Written by Kacie Goff
In the state of Washington, whether you want to install a sophisticated power distribution system or a simple limited energy camera, you need to be properly certified. Specifically, that means working with the Washington State Department of Labor & Industries (L&I) to not just get your electrical certification — but also to maintain it.
Whether you’re a general journey or specialty electrician, a master electrician, or an electrical administrator, that means taking certain steps every three years. To help you on your way, we built this step-by-step guide to maintaining your electrical certification with the Department of Labor & Industries.
First up, you need to make sure you don’t miss your renewal deadline and let your current certification expire.
Happy birthday to you: your certification expires every three years on your birthday. To make sure your renewal doesn’t get in the way of your birthday festivities, you might want to put a reminder on your calendar a couple of months in advance so you have plenty of time to knock out all of the steps.
The state should also mail you a renewal reminder about 30 days before your deadline, so keep your current address on file with L&I. That said, your renewal is due whether you get the reminder or not.
Don’t get lax here. If you miss your birthday deadline, your renewal fee literally doubles. If you miss it by more than 90 days, you’ll have to retake the electrical certification test.
Before you can even be eligible to renew, you need to complete this step. State law requires that all electrical administrators, master electricians, and electricians (general journey level or specialty) get 24 hours of continuing education (CE) during each three-year renewal cycle. Those hours need to have a specific breakdown, too:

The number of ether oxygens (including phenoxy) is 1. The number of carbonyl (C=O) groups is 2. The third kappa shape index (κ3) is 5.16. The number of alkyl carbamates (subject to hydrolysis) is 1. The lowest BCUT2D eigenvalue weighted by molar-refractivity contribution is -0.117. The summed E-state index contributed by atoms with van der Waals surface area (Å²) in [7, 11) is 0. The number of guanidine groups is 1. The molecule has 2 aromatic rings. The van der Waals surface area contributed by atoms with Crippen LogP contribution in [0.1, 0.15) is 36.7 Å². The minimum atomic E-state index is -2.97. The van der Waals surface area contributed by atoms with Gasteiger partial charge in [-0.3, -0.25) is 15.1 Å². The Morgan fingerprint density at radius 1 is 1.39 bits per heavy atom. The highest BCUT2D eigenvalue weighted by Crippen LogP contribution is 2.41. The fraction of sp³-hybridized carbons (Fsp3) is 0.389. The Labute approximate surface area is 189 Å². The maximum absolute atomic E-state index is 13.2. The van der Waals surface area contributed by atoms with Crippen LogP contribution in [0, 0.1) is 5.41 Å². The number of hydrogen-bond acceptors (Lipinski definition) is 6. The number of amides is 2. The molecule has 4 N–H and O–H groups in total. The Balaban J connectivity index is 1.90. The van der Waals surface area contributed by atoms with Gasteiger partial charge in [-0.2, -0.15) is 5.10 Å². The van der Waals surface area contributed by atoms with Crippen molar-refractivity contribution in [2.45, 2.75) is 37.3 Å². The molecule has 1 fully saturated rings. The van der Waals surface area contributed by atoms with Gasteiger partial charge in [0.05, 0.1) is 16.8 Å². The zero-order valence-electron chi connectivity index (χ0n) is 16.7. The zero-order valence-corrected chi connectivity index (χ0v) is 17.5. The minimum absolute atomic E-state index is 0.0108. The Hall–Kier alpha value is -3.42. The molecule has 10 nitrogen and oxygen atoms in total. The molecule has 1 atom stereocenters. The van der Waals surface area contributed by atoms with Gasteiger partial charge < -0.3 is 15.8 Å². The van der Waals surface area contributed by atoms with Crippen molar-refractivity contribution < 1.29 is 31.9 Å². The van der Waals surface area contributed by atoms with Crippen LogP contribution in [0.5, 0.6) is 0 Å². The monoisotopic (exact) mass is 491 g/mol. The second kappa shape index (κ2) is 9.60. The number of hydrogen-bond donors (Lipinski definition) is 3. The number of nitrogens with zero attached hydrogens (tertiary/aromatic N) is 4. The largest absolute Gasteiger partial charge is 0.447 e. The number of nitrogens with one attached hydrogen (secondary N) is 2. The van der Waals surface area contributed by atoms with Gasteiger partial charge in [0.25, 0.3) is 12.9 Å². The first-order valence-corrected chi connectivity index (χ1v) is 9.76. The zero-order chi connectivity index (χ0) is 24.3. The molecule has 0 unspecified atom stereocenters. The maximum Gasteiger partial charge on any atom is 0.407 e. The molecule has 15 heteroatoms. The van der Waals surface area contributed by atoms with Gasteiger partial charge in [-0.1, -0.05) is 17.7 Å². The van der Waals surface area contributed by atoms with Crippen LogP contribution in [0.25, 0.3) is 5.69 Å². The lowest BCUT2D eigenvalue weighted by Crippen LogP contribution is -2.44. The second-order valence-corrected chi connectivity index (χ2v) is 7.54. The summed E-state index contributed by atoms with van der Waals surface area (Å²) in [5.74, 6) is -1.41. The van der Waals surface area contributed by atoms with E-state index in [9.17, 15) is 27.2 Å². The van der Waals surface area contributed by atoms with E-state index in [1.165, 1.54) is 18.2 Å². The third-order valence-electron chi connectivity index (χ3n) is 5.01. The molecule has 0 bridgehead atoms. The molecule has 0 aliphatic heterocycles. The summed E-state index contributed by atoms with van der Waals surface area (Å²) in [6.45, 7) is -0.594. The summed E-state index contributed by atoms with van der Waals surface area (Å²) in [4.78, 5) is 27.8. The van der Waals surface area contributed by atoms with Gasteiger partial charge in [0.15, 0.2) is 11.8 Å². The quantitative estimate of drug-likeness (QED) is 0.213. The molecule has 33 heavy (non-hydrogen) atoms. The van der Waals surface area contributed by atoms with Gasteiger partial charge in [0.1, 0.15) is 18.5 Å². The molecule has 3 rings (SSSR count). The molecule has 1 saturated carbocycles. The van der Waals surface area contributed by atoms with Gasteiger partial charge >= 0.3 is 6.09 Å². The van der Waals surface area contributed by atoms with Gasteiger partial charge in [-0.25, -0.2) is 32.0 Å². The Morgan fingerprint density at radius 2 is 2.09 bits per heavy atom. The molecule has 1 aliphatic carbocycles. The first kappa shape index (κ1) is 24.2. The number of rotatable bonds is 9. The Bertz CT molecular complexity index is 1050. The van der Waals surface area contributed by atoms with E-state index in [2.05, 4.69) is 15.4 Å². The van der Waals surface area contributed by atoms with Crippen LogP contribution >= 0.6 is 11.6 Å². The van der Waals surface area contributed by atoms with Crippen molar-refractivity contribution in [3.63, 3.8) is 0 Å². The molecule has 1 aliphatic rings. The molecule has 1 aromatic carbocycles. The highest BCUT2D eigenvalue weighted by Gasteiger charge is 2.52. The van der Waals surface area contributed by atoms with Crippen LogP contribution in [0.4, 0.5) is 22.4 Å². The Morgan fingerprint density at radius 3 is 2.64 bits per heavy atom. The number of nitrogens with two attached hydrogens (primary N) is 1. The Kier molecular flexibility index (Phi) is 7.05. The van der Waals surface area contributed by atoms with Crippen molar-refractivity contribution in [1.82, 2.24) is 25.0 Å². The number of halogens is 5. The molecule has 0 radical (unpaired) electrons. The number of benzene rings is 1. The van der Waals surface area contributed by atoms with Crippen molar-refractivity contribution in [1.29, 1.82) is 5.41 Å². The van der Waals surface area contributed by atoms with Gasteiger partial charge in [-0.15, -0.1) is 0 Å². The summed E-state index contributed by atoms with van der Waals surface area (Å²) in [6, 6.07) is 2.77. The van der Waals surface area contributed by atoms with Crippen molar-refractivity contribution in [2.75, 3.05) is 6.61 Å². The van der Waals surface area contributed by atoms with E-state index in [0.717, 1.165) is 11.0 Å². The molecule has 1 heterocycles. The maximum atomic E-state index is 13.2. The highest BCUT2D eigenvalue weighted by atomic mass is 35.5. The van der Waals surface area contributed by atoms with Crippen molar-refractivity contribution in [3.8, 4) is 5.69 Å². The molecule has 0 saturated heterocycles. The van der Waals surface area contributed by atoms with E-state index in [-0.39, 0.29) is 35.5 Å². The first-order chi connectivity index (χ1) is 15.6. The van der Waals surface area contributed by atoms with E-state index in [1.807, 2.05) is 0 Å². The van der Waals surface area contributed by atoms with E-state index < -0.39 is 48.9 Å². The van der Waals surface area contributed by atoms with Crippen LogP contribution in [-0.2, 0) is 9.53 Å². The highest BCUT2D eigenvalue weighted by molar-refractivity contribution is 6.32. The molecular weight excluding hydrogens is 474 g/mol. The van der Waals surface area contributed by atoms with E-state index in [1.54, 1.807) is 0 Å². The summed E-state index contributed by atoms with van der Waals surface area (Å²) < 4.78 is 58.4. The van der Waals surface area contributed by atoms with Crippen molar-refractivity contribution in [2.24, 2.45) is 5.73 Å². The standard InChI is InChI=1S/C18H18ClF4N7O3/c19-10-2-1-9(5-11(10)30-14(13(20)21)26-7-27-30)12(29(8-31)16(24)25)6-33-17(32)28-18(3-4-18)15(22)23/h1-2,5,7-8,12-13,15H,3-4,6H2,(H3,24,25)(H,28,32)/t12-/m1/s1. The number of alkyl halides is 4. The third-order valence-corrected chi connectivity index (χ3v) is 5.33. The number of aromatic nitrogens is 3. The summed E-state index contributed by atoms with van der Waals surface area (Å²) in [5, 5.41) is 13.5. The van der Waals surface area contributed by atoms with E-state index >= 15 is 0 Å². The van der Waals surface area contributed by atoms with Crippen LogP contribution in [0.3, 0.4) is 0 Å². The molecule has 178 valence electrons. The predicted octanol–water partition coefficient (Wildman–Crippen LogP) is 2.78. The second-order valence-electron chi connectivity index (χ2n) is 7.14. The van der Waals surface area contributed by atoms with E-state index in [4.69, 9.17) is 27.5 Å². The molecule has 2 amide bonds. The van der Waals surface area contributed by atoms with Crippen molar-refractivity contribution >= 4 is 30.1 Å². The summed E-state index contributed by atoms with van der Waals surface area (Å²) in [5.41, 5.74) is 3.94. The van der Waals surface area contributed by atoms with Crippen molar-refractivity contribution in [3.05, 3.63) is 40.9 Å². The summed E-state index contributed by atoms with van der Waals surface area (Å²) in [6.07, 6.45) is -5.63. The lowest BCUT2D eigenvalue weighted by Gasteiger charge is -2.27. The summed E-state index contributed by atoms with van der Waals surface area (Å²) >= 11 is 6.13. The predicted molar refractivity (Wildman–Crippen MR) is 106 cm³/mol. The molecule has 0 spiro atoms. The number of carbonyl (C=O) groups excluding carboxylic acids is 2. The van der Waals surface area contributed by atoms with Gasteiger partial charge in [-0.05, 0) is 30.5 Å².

Before you stress out about taking three days off to go sit in some classroom, you should know that L&I has approved certain CE providers to offer these hours online and on-demand.
If you’re not sure how many CE hours you’ve completed this renewal cycle, you can use the state’s Verify tool.
If you have any outstanding or unpaid citations, you’ll need to pay them before you’ll be able to renew your certification.
You have three options here. If you’re keen to do things in person, you can renew at your local L&I office. Bring your completed renewal application and the renewal fee.
Alternatively, you can submit your renewal via mail. Here’s the application. Fill it out and mail the appropriate renewal fee back to:
Department of Labor and Industries
P.O. Box 44460
Olympia, WA 98504-4460
If you go this route, the renewal fees are as follows:
You can save yourself a little bit of money by renewing online here. If you choose that option, the fees are:
Remember, this all assumes that you get your renewal in on time. Miss the deadline and you’ll have to pay twice as much.
If you run into any issues with your renewal process, you can contact L&I at ElectricalProgram@Lni.wa.gov or (360) 902-5269.